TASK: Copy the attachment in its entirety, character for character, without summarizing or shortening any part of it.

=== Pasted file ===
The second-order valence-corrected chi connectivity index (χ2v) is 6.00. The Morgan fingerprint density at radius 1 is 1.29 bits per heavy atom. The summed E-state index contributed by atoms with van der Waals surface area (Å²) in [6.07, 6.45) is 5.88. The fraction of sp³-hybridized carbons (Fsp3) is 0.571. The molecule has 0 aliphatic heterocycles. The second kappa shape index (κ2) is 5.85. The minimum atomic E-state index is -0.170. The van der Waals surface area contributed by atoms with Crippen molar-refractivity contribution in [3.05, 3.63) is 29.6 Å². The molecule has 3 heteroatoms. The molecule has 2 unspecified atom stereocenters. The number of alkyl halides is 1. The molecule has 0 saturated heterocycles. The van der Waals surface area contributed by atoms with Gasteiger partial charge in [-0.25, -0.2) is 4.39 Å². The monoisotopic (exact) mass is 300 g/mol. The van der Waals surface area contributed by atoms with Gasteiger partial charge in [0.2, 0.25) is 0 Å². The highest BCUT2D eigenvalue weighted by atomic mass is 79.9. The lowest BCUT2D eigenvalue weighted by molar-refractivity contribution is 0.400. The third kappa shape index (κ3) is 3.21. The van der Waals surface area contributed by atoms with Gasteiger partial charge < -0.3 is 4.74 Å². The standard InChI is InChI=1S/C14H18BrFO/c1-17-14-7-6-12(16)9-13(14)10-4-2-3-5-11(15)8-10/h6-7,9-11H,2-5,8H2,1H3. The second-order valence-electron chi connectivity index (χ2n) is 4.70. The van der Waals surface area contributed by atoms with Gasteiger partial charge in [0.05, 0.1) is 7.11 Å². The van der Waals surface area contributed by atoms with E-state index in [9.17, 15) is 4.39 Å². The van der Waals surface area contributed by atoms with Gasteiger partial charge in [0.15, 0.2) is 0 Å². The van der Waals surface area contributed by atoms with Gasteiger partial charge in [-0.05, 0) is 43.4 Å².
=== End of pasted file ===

The second-order valence-corrected chi connectivity index (χ2v) is 6.00. The Morgan fingerprint density at radius 1 is 1.29 bits per heavy atom. The summed E-state index contributed by atoms with van der Waals surface area (Å²) in [6.07, 6.45) is 5.88. The fraction of sp³-hybridized carbons (Fsp3) is 0.571. The molecule has 0 aliphatic heterocycles. The second kappa shape index (κ2) is 5.85. The minimum atomic E-state index is -0.170. The van der Waals surface area contributed by atoms with Crippen molar-refractivity contribution in [3.05, 3.63) is 29.6 Å². The molecule has 3 heteroatoms. The molecule has 2 unspecified atom stereocenters. The number of alkyl halides is 1. The molecule has 0 saturated heterocycles. The van der Waals surface area contributed by atoms with Gasteiger partial charge in [-0.25, -0.2) is 4.39 Å². The monoisotopic (exact) mass is 300 g/mol. The van der Waals surface area contributed by atoms with Gasteiger partial charge in [0.2, 0.25) is 0 Å². The highest BCUT2D eigenvalue weighted by atomic mass is 79.9. The lowest BCUT2D eigenvalue weighted by molar-refractivity contribution is 0.400. The third kappa shape index (κ3) is 3.21. The van der Waals surface area contributed by atoms with Gasteiger partial charge < -0.3 is 4.74 Å². The standard InChI is InChI=1S/C14H18BrFO/c1-17-14-7-6-12(16)9-13(14)10-4-2-3-5-11(15)8-10/h6-7,9-11H,2-5,8H2,1H3. The second-order valence-electron chi connectivity index (χ2n) is 4.70. The van der Waals surface area contributed by atoms with Gasteiger partial charge in [0.05, 0.1) is 7.11 Å². The van der Waals surface area contributed by atoms with E-state index in [9.17, 15) is 4.39 Å². The van der Waals surface area contributed by atoms with Gasteiger partial charge in [0.15, 0.2) is 0 Å². The van der Waals surface area contributed by atoms with Gasteiger partial charge in [-0.05, 0) is 43.4 Å².